Biweekly Binge: Passion vs job and life vs work in Call My Agent
A fortnightly column on what’s good in the vast ocean of content in the streaming platforms around you, and this week it's Call My Agent
Twice across four seasons of French series Call My Agent (Netflix), Annick Valentini tells her daughter Camille (Fanny Sidney) that work shouldn't become torture. "Don't forget to live, otherwise what's the point?" The first time, Camille is a rookie assistant and the second is when she's a junior agent at ASK, the ever sinking but reputed talent agency in Paris. The series might be about cinema - with popular actors making cameos as themselves - but it treads this mirage called work-life balance like it’s any other industry. The agents, the assistants and bosses all love cinema, it is part of their DNA and it is part of the show's DNA - it's not for nothing that Monica Bellucci wishes to date a regular man and to meet him, goes under the blonde wig and guise of Chantal. "It sounds like a regular woman," she says. It could be a hat-tip to Chantal Akerman and her women (or not) but the pleasures of Call My Agent do not rely on the cinema world, but instead attempt to transcend it. It rations its mining of cinema's romanticism while giving us a closer look at how regular the job can be with familiar prejudices, problems, and the stress and danger of burnout.
And cinema feeds into this theme almost in a counterintuitive fashion. It's a medium revered by those with passion and gusto, that sentimentalises slumming it out and survives on magic. Orson Welles was a believer in magic - sparkle on screen can occur by chance or by sleight of hand. Call My Agent doesn't disabuse us of this notion, but goes further to establish that cinema can be a job too. It can depict life to near perfection on-screen while sucking the life of those behind it.
An aging actor, who could suffer a minor stroke any moment, can make an unprecedented script change while filming, create something lasting and nobody - including the filmmaker - can tell if it was his original idea or a momentary lapse in judgement. Scripts, neatly bound, can lie around in bespoke furniture in agencies, their destiny a gamble or worse, the worth miscommunicated. Sometimes the job of an agent too solves itself or winds up into a knot purely by chance, an audition mix-up leads to finding the perfect actor and the discovery of a star isn't too different from location recce. The show is pure in ways self-reflexive art rarely is - it doesn't get bogged down by cliches of actors' and directors' whims and mood swings. It can also depict an aging actor confronting his mortality or a physically injured Charlotte Gainsbourg making the night of a mentally exhausted greenhorn at Cesar awards - "Film is serious business and nobody is nice."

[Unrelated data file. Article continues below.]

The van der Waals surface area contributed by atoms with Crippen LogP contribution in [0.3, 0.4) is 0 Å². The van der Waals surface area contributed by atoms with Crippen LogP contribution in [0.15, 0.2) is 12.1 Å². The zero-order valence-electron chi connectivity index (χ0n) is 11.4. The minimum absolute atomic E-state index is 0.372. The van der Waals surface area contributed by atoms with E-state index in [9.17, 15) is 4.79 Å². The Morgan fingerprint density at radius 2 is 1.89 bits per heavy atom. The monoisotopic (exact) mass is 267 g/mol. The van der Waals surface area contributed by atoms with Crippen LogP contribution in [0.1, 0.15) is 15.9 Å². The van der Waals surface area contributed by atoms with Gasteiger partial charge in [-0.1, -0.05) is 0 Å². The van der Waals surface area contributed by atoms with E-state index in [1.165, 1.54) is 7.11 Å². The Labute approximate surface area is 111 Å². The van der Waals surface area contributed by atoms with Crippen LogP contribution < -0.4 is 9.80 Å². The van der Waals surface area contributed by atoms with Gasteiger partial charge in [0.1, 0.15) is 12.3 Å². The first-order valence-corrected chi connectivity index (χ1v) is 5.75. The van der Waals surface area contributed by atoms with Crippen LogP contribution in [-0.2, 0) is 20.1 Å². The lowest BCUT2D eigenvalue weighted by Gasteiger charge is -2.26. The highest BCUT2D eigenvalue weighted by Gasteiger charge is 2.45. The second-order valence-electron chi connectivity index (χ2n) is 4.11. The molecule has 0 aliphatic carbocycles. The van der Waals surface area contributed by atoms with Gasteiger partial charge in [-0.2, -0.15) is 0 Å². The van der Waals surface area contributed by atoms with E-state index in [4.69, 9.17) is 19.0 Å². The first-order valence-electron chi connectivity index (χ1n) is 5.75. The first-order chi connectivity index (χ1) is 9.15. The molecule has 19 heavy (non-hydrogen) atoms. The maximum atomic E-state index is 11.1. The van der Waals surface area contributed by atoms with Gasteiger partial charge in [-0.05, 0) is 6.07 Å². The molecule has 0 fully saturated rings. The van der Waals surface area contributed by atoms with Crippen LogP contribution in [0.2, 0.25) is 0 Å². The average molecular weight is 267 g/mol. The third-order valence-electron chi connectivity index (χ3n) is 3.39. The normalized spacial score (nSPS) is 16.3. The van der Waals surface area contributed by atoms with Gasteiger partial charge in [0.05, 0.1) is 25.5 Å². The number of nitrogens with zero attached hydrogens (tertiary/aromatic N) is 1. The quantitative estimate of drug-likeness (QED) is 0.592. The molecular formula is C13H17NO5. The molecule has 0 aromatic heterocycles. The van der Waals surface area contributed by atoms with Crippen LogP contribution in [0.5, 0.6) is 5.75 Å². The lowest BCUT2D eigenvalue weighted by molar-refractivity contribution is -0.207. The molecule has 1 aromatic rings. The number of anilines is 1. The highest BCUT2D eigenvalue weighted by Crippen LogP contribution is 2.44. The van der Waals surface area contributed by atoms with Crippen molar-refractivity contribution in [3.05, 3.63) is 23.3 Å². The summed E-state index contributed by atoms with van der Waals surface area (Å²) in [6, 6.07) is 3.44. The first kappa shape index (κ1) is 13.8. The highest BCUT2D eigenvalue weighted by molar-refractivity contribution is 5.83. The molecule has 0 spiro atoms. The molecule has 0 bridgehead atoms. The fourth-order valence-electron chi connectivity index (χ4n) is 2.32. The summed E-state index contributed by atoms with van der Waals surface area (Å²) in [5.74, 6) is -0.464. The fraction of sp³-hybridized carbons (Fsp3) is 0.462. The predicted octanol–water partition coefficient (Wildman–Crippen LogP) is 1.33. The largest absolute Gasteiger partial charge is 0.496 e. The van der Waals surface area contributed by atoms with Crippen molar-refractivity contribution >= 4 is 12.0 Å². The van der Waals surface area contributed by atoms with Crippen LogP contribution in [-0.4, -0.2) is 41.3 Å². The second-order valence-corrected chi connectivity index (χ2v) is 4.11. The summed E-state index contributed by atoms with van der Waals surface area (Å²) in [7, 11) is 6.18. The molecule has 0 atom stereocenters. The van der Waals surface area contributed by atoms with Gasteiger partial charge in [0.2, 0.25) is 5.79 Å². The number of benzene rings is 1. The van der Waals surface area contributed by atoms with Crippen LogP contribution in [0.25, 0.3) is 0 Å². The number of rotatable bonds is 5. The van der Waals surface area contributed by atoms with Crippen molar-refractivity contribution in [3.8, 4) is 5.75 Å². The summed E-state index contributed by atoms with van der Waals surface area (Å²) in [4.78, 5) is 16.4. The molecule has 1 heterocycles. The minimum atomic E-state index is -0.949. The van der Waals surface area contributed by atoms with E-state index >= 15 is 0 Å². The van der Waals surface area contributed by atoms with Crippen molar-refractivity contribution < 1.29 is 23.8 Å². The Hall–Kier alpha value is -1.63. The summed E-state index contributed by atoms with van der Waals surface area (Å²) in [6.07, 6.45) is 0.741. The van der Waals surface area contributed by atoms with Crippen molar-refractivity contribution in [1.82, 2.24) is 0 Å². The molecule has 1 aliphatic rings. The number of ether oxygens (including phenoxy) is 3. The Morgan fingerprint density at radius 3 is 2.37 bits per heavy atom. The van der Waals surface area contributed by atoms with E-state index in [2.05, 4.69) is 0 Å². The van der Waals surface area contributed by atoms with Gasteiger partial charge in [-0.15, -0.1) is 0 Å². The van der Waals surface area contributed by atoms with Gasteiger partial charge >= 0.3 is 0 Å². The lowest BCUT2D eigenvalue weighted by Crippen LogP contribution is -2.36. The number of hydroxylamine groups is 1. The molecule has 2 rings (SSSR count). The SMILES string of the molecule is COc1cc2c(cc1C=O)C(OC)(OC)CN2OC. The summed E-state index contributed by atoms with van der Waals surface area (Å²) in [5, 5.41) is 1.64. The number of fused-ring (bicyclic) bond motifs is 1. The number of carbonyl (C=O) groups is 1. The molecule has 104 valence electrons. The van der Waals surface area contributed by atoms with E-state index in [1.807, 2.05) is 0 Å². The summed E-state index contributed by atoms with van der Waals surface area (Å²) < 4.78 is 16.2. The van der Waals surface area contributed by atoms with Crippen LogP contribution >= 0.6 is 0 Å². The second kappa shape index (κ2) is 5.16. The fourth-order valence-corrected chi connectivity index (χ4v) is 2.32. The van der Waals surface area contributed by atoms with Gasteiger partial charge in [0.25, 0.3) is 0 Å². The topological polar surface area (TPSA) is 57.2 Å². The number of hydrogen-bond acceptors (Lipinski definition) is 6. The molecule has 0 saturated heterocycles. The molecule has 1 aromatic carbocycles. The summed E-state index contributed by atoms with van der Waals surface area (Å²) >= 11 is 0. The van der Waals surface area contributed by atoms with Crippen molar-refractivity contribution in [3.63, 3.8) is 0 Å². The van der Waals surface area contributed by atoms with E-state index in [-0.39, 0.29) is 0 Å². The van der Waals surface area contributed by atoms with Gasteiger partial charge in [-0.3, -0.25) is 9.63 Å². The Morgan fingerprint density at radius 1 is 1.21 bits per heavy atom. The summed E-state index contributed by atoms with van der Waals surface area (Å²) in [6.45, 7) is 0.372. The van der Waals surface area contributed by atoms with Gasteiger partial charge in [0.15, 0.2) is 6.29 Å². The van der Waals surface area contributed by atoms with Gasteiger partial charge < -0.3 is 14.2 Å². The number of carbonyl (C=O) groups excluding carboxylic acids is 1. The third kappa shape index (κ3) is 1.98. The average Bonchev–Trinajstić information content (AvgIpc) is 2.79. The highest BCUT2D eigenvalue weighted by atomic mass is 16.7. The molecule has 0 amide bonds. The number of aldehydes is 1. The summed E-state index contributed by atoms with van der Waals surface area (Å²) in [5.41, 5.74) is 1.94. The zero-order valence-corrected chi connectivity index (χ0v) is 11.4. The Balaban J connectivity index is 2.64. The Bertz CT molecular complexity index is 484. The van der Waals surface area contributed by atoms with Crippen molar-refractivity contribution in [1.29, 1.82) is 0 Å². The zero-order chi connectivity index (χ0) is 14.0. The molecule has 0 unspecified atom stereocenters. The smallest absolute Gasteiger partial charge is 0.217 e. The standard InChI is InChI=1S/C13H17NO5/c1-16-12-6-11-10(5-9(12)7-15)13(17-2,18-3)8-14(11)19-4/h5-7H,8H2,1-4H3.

How does one balance the rigors of cinema and family? Ask Andrea Martel (Camille Cottin), whose initial capriciousness is reason for both her allure and her antipathy, deconstructed with love and hurt by her partner Colette (Ophélia Kolb). The Bellucci episode is a synagogue for Akerman, the episode going from mere name drop to Andrea's reconciliation with her familial confinement, something she's forced to learn on the job. The nature of her job and how good she is in it are probably why she seems disenfranchised when it comes to domesticity. It's a line of work where sharks pretend to be nice and nice people pretend to be sharks, only to fail miserably. Like Gregory Montel's Gabriel Sarda, the hirsute agent who is overawed and unable to keep up with Isabelle Huppert's energy and instead finds an unlikely partner in an inexperienced YouTube millennial-star, both realising that they've just not lived enough or had varied enough experiences for the work they do.
Artistes can behave like children and it is the job of the agents to parent them. Agents switch comfortably between mentoring their juniors and ordering them around. The dynamic is two-fold - mentor and mentee or parent and child. Rarer still is the case of Sigourney Weaver when the artiste becomes the remote control, the one calling the shots and her agent - Andrea - going with the flow. Or in the complicated case of Matthias and Camille, both. The father-daughter duo become the show's pivot, the agent-artiste relationship not too dissimilar to that of a father and his love child, in an attritional tug-of-war, giving in to whims and instincts, or even the holy grail - acknowledging the relationship in the open. Maybe that's why the series’ longest-running gag is how every fictitious young male director appearing in the show is modelled after Xavier Dolan with all his Oedipal streak, finally getting a shoutout in the final season with an awards night presentation gaffe.